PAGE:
Brown v. Board of Education of Topeka (1954)

In 1951, the National Association for the Advancement of Colored People (NAACP) recruited 13 parents to file a class action suit on behalf of their children. The named plaintiff, Oliver Brown, was the father of a third grader who, denied admission to a neighborhood school because of his race, was forced to walk six blocks to take a bus to a black school. On reviewing the District Court's ruling based on the precedent of Plessy v. Ferguson, the Supreme Court decided that segregated public schools were unequal and unconstitutional. This led to the Civil Rights Act of 1957. These words are from the unanimous opinion written by Earl Warren. Read the full text here.
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definitions & notes only words
  1. segregation
    a social system with separate facilities for minority groups
    In each instance, they had been denied admission to schools attended by white children under laws requiring or permitting segregation according to race. This segregation was alleged to deprive the plaintiffs of the equal protection of the laws under the Fourteenth Amendment.
  2. deprive
    keep from having, keeping, or obtaining
    In each instance, they had been denied admission to schools attended by white children under laws requiring or permitting segregation according to race. This segregation was alleged to deprive the plaintiffs of the equal protection of the laws under the Fourteenth Amendment.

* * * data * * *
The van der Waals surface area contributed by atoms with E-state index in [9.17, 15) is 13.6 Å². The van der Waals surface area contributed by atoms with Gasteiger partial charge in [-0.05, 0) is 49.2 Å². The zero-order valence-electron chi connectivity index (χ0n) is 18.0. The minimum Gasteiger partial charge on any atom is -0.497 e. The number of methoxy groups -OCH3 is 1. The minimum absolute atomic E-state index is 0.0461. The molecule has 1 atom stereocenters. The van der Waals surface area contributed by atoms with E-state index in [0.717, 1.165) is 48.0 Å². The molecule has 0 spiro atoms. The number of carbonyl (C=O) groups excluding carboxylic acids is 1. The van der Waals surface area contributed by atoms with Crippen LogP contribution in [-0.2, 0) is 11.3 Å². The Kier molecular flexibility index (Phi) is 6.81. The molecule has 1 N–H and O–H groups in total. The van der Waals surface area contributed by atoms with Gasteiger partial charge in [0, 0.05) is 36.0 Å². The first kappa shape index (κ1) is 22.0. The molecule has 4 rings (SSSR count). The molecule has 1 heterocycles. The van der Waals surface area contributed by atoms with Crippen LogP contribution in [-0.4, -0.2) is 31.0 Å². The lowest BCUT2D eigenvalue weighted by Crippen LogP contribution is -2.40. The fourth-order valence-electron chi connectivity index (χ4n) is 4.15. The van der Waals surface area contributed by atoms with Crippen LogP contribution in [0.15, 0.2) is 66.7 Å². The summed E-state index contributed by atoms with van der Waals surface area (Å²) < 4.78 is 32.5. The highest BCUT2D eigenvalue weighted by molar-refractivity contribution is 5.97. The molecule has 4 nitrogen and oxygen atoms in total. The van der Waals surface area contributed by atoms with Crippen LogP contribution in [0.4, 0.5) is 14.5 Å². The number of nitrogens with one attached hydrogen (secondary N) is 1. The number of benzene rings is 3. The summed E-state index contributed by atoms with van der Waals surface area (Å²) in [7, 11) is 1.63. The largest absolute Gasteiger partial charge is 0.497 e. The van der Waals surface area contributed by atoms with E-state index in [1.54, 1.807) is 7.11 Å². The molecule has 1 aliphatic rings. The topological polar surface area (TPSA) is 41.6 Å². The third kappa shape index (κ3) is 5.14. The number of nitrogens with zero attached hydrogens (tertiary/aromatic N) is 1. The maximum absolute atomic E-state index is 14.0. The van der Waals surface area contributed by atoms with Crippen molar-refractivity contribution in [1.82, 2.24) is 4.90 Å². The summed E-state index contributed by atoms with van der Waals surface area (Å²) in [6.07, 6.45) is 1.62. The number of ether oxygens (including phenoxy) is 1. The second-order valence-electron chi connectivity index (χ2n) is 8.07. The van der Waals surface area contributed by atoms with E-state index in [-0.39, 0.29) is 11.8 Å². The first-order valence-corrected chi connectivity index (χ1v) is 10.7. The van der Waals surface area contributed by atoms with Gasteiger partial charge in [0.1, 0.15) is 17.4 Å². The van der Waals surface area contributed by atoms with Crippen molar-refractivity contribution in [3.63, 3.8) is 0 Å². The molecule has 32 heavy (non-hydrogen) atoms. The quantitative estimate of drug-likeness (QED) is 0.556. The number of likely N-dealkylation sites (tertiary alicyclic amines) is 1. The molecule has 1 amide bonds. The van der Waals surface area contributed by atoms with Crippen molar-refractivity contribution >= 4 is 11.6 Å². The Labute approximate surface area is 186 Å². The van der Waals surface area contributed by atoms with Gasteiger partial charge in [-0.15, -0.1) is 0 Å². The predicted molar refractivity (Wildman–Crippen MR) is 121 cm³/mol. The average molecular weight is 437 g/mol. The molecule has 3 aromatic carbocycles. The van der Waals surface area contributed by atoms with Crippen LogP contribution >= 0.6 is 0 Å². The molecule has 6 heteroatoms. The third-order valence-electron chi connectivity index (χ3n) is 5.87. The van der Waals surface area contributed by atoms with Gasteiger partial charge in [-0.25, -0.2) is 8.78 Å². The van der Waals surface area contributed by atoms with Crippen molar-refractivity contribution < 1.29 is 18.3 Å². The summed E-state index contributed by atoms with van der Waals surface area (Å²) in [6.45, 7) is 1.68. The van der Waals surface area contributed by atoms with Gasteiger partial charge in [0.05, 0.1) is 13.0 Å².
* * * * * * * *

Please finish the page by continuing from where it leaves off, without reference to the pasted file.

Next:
3. doctrine
    a belief accepted as authoritative by some group or school
    In each of the cases other than the Delaware case, a three-judge federal district court denied relief to the plaintiffs on the so-called "separate but equal" doctrine announced by this Court in Plessy v. Ferguson. Under that doctrine, equality of treatment is accorded when the races are provided substantially equal facilities, even though these facilities be separate.
  4. accord
    allow to have
    Under that doctrine, equality of treatment is accorded when the races are provided substantially equal facilities, even though these facilities be separate.
  5. contend
    make the subject of dispute or litigation
    The plaintiffs contend that segregated public schools are not "equal" and cannot be made "equal," and that hence they are deprived of the equal protection of the laws.
  6. propound
    put forward, as of an idea
    Argument was heard in the 1952 Term, and reargument was heard this Term on certain questions propounded by the Court.
  7. determine
    establish after a calculation, investigation, or experiment
    We must consider public education in the light of its full development and its present place in American life throughout the Nation. Only in this way can it be determined if segregation in public schools deprives these plaintiffs of the equal protection of the laws.
  8. compulsory
    required by rule
    Compulsory school attendance laws and the great expenditures for education both demonstrate our recognition of the importance of education to our democratic society.
  9. construe
    make sense of; assign a meaning to
    In the first cases in this Court construing the Fourteenth Amendment, decided shortly after its adoption, the Court interpreted it as proscribing all state-imposed discriminations against the Negro race.
  10. proscribe
    command against